Zimbabwe may have rid itself of aging despot Robert Mugabe, but the country now finds itself in the jaws of “the Crocodile” — a former guerrilla fighter and despised henchman accused of overseeing the deaths of thousands of political opponents.
The ex-fighter, Emmerson Mnangagwa, was sworn in Friday as the southern African nation’s first new leader in nearly four decades. He has promised to create a “new, unfolding democracy.”
He greeted an exuberant crowd of tens of thousands in Harare, the capital, with a raised fist and promised to fix the country's rampant unemployment. "I must hit the ground running," he said.
But the ex-spy chief, who served for decades as Mugabe's ruthless enforcer, is still the subject of U.S. sanctions targeting officials in Zimbabwe’s opaque and repressive regime.
Mnangagwa — who was fired from his role as vice president last month — was in hiding during the dramatic overnight coup that saw the 93-year-old Mugabe placed under house arrest and forced to step down.
His return has delighted supporters who hope he can rescue Zimbabwe from an economic crisis so severe that citizens are prevented from withdrawing more than $50 a day from banks.
Experts say that seems optimistic for a man who has been part of every administration since independence and who backed Mugabe's economic nationalism in which foreign firms were made to hand majority stakes to local residents.
“Mugabe is gone, that’s one part of it, so people are dancing in the streets,” said Knox Chitiyo, an associate fellow at the London-based Chatham House think tank, who is also president of the Britain Zimbabwe Society. “That in itself is a kind of release valve for Zimbabweans. But the flip side is that certainly Emmerson Mnangagwa has got political baggage … everyone is aware of that.”
Mnangagwa, 75, joined the fight against white minority rule in Rhodesia while still a teen in the 1960s. In 1963, he received military training in Egypt and China. He was captured, tortured and convicted of blowing up a train engine in 1965.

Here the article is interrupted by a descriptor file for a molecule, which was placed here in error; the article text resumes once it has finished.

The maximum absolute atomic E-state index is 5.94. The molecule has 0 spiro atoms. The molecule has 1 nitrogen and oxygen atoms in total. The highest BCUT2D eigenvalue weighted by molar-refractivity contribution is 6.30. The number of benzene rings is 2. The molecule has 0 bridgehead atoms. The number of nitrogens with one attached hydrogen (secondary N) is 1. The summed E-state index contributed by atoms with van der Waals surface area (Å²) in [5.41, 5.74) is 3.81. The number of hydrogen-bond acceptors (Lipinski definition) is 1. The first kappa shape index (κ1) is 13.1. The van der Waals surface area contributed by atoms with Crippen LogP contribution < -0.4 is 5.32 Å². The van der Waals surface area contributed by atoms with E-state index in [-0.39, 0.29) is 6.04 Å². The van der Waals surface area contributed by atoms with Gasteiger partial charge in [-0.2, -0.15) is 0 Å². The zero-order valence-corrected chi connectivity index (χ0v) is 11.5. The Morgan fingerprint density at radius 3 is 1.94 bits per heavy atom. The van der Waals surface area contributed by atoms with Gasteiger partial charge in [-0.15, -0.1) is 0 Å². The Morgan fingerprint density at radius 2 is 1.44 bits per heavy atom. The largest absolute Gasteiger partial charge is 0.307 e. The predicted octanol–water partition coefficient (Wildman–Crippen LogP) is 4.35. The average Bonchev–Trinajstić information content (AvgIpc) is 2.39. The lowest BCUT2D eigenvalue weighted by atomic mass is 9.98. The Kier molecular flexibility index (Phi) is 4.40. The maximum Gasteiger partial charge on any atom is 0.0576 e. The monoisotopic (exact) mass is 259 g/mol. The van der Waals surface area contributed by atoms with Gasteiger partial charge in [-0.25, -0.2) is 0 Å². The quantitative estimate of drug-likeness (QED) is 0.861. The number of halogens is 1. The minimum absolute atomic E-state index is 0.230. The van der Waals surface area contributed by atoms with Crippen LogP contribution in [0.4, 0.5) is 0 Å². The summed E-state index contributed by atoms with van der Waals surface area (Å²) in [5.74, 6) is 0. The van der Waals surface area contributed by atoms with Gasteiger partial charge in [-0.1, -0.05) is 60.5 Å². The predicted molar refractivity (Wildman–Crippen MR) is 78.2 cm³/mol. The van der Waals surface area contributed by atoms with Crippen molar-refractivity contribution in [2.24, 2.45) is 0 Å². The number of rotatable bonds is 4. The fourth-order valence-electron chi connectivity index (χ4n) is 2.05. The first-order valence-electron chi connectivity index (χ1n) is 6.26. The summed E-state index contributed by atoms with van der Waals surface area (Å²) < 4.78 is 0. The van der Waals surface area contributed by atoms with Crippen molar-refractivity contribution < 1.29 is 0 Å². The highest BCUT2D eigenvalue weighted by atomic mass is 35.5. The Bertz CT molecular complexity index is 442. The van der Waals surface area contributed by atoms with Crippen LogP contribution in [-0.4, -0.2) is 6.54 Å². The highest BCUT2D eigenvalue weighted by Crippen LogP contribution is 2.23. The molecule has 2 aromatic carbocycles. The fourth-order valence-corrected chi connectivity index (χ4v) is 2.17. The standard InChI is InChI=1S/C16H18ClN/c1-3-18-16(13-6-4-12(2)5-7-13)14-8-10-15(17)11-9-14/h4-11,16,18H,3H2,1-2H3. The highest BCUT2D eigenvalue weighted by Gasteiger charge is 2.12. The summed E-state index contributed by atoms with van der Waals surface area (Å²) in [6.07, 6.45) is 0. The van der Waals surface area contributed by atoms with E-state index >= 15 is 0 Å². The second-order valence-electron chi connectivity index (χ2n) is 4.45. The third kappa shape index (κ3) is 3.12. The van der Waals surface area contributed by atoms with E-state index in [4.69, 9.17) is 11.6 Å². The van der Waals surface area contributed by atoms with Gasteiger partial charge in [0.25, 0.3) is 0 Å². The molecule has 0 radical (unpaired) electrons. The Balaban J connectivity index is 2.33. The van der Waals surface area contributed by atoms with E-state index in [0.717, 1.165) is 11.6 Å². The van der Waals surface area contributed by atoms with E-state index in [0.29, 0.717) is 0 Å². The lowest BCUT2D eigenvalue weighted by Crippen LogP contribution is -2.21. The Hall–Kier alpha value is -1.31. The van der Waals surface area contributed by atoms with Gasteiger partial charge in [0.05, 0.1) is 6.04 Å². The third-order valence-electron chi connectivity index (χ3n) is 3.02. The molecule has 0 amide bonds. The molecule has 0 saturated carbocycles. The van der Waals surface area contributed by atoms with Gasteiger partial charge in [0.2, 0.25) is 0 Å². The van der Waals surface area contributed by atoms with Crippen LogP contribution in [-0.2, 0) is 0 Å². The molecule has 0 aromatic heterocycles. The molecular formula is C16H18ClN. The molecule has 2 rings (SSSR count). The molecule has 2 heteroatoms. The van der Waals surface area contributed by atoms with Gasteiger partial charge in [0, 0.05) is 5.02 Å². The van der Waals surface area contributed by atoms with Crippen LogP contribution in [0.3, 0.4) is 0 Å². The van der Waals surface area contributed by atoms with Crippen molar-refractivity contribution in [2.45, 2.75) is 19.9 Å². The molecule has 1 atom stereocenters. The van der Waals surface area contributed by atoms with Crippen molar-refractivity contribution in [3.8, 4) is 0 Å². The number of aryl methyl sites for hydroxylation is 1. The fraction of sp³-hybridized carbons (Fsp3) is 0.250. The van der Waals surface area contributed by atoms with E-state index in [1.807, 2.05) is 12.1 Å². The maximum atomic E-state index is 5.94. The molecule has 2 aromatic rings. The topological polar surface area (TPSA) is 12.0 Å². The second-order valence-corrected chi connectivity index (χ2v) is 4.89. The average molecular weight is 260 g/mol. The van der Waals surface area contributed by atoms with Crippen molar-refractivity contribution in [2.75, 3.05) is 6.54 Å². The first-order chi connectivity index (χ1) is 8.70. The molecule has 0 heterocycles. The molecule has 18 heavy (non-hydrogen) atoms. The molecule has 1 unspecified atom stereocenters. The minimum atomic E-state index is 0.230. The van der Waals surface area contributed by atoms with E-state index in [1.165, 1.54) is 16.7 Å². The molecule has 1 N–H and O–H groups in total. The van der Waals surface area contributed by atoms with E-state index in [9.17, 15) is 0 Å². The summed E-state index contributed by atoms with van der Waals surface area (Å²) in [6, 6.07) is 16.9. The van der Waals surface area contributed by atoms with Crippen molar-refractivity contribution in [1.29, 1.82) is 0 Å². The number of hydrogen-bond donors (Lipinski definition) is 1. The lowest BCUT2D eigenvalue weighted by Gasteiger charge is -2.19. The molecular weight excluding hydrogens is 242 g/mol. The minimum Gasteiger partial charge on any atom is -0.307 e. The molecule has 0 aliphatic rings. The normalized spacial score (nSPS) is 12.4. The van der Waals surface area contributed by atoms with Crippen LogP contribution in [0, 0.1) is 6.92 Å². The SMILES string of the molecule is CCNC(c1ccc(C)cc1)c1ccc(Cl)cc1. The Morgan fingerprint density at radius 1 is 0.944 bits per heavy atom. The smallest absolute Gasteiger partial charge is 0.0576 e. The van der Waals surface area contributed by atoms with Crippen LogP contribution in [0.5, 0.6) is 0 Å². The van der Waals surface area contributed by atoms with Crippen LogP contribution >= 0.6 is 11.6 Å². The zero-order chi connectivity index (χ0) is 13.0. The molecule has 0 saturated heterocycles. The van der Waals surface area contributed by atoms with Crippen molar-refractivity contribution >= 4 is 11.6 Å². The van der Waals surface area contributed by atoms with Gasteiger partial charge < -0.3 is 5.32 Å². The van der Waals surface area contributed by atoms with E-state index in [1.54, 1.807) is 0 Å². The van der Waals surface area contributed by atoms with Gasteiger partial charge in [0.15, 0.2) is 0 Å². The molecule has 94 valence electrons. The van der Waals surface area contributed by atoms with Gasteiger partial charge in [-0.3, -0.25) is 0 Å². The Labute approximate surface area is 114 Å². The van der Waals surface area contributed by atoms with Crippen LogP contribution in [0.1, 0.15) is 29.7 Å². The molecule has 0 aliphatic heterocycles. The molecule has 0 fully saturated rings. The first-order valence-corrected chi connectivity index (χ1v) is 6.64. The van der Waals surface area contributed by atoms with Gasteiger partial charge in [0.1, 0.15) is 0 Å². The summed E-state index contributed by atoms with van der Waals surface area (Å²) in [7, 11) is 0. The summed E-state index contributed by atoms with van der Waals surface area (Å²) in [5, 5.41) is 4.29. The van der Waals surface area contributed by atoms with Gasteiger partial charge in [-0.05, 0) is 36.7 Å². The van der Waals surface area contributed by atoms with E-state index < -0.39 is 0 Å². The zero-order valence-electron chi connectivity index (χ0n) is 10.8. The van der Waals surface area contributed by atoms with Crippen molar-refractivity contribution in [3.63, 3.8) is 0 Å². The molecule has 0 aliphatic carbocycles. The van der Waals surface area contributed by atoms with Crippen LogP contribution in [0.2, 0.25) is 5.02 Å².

Sentenced to death by hanging, his punishment was commuted to 10 years in prison because of his young age. He was jailed alongside other prominent nationalists, including Mugabe.
A leading government figure since Zimbabwe's independence in 1980, he became vice president in 2014 and is widely known as “the Crocodile" for his cunning and ruthlessness. His supporters are called “Team Lacoste” — because the clothing brand's logo features the animal.
The State Department noted in a December 2000 diplomatic cable posted on WikiLeaks that Mnangagwa was “widely feared and despised throughout the country” and “could be an even more repressive leader” than Mugabe.
In particular, Mnangagwa is accused of planning a 1983 assault by the army's North Korean-trained Fifth Brigade on the Matabeleland provinces that supported Mugabe’s rival, Joshua Nkomo — although he denies involvement.
“The brigade wiped out whole villages and up to 20,000 people were killed,” said Todd Moss, a former deputy assistant secretary of state for Africa and a senior fellow at the Center for Global Development think tank. “It’s a massacre for which nobody has ever been held accountable. Nobody has even admitted it ever occurred, but it has been very well documented.”
Mnangagwa is reputed to have amassed a considerable fortune and was named in a United Nations investigation into the exploitation of mineral resources in Congo. He has also been active in making Harare a significant diamond trading center.